Get the Recipe: Gajar Ka Halwa

Aloo Matar Tikki

These potato and pea patties are full of flavor from homemade chaat masala — a spice mixture that is popular for seasoninig and serving Indian snacks called chaat. It also includes ginger, cilantro and green chiles for a kick. You can form these tikkis ahead of time and fry them when you're ready to serve.

Get the Recipe: Aloo Matar Tikki

Paneer

Paneer is a type of fresh, uncultured Indian cheese that is used in many vegetarian dishes. It's a great addition to dishes like saag paneer (paneer in spinach sauce) and malai kofta (paneer and vegetable "meatballs" in a rich sauce). You don't need any special ingredients for this cheese, just milk and lemon juice. And it's vegetarian-friendly, as it doesn't use rennet like most Western-style cheeses do.

Get the Recipe: Paneer: Homemade Indian Cheese

Jalebi

Jalebis are one of the most popular Diwali sweets and consist of crunchy spirals of fried dough soaked in spiced syrup. Each bite of these delicate sweets bursts with fragrant syrup while still remaining crunchy. While they're good at room temperature or even cold, jalebis are best when they're just made and still warm.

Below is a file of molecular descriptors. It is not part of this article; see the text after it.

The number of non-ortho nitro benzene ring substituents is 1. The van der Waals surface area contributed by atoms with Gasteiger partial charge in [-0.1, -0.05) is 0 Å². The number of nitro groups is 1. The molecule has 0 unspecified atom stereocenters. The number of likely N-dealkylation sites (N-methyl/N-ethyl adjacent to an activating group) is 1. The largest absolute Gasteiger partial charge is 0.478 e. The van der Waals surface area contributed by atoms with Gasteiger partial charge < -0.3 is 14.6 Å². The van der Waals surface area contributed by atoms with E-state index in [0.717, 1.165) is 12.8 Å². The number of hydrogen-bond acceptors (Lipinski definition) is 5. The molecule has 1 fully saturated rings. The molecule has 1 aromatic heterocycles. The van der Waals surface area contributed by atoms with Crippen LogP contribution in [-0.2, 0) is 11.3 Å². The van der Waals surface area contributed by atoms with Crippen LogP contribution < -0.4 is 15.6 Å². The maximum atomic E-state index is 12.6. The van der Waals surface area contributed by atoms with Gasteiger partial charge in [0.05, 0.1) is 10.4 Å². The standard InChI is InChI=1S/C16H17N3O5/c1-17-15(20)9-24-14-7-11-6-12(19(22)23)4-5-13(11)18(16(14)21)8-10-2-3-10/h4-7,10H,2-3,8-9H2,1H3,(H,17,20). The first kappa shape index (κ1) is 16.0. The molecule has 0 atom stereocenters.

Get the Recipe: Jalebi

O.M.Ghee Snack Mix

Indian cuisine features a plethora of savory snack mixes featuring nuts, puffed grains, and crunchy bits with an assertive dash of masala spices that tickle the palate. While you can pick up bags of chewda at many South Asian stores, making it at home is a breeze! Maneet Chauhan's recipe is a simple place to start and stars cashews fried in ghee with curry leaves and spices.

Get the Recipe: O.M.Ghee Snack Mix

Paneer Tikka Kebabs

Tikka is a type of kebab dish usually made with chicken and originated introduced to India by the Moghuls who hailed from Central Asia. The dish was adapted to local tastes and features a myriad of spices and seasonings. Since many Hindus are vegetarian, some creative chefs made adaptations of these kebabs using paneer. You get all the great flavor of tikka without any of the meat!